Sunday, July 23, 2017

When did Britain become family in the European Union?

We may analyse Europe as a process. Europe grew as an entity from wars among nations, gripped in warfare over centuries. It had winners and losers, most often it was losers.

by Victor Cherubim-
( July 22, 2017, London, Sri Lanka Guardian) Britain’s Foreign Secretary, Boris Johnson, stated in Parliament earlier this week, “EU leaders can go whistle” amid claims that Britain’s withdrawal bill could be as high as Euro 100 billion (£87.6 bn. and EU Negotiator Barnier said in response “I am not hearing any whistling, just the clock ticking.”
In Round 2 of the negotiations on Brexit in Brussels, we see Britain is under pressure to be willing to action key aspects of EU plans, which no longer command a majority in Parliament.
There is no change in the belief that all details will be hammered out in 20 months. Thus a longer transition period may be required. Whether this can be negotiated is a separate question.
There seems to be two sticking points:
1. The financial settlement.
2. The fundamentals of Britain’s future relationship.
With the slender majority, the most noticeable feature inside Parliament is to minimise the number of votes in the Commons. Legislation is to be the last resort, not the first.
Britain and the EU are poles apart
We have to understand the background of Europe and the origins, traditions and unwritten laws and conventions in UK to wonder why after 40 odd years of association, the time is now for a separation of ways.
We may analyse Europe as a process. Europe grew as an entity from wars among nations, gripped in warfare over centuries. It had winners and losers, most often it was losers.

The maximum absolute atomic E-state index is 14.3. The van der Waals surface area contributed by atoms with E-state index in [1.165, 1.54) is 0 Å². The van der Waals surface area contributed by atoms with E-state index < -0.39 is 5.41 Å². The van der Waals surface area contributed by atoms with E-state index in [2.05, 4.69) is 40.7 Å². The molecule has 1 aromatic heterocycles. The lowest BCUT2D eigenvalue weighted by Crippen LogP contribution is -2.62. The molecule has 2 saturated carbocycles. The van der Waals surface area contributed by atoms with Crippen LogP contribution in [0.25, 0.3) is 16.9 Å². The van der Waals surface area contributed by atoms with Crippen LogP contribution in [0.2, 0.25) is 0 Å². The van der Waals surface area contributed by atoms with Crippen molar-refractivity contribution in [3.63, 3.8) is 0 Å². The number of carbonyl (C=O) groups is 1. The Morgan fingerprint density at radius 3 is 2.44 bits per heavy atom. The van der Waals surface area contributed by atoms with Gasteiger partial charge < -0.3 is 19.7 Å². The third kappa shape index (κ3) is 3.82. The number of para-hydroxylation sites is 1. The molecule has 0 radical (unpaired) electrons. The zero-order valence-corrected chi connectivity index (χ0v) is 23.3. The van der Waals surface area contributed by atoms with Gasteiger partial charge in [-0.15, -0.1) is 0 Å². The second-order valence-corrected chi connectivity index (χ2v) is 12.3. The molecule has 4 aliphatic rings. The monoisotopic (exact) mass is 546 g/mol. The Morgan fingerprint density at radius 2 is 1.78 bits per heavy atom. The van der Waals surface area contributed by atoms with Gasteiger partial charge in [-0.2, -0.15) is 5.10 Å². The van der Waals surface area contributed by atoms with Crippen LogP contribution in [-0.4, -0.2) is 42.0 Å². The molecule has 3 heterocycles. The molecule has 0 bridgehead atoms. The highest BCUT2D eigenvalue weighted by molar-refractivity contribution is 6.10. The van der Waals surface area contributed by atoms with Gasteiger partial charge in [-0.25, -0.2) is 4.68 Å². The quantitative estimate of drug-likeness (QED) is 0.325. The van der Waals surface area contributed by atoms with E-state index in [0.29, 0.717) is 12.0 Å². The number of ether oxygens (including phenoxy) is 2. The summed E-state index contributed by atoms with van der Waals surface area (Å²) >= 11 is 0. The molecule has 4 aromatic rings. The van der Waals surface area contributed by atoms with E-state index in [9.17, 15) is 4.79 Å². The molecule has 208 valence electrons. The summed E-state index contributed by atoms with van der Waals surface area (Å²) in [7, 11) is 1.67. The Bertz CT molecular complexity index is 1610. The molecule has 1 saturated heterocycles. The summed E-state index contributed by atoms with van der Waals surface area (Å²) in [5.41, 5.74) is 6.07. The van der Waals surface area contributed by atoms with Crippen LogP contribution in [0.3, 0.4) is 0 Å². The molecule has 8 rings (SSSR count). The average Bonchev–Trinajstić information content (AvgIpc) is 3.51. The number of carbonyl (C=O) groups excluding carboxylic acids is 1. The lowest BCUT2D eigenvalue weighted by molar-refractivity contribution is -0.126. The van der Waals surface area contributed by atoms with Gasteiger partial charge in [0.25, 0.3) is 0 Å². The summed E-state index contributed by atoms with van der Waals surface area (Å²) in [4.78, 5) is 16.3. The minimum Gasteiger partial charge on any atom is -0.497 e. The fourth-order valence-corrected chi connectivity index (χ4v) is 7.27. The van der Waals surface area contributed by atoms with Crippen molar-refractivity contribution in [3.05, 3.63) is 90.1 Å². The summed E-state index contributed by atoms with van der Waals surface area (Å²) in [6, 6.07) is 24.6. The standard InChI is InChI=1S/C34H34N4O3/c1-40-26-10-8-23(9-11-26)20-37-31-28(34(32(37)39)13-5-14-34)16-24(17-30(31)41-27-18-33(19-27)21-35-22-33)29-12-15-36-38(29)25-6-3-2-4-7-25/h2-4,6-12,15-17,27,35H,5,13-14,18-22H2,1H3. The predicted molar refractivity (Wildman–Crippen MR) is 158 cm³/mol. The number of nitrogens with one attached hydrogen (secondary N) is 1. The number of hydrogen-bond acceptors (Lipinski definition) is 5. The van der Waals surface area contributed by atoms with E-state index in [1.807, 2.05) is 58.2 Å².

Britain on the other hand barely recovered from the economic and social trauma of World War I. Some historians would say, it hardly recovered from World War II, aside from the moral high ground.
Europe was able to dominate the world for 500 years previous, with United States rebuilding Europe after the Second World War with Marshall Plan of US$13 billion (say $130 bn in current values). European domination as some would say was an accident of history.
On the other hand, United Kingdom came out of being an Imperial Power but really wanted to hold on to its status as a world power. After WWII, Winston Churchill said that “there should be a European Union, a sort of United States of Europe, but Britain should not be in it”.
EU and Britain are both poles apart because each sees things differently; they have a different view of politics, economics, law and life.
Britain is an island, detached from the Continent. Europe is a mainland. They are as close as neighbours but their mindset is so far apart. The Sun newspaper iconic headline: “Up Yours Delors”. (Jacques Delors was European Commissioner 1985-1995).
Britain perhaps didn’t need Europe, so much so on Black Wednesday in 1992 it “crashed out” of the Euro. Britain felt it was ruled by barmy Brussels bureaucrats and
“po faced EU pen pushers” who liked to ban pounds and ounces ( British weights and measures),bendy bananas and force Britain into “Eurocondoms”.
The signs of acrimony were ahead, even before the row over British beef during the BSE crisis. Europe is methodical, however, in Britain, legitimacy and consensual politics is the order of the day. Europe considers public opinion as “fuddy duddy.” Britain has an “atlantic” view on economic competition, market outcomes, and freedom to act within the law. In Europe, “you do what we tell you.”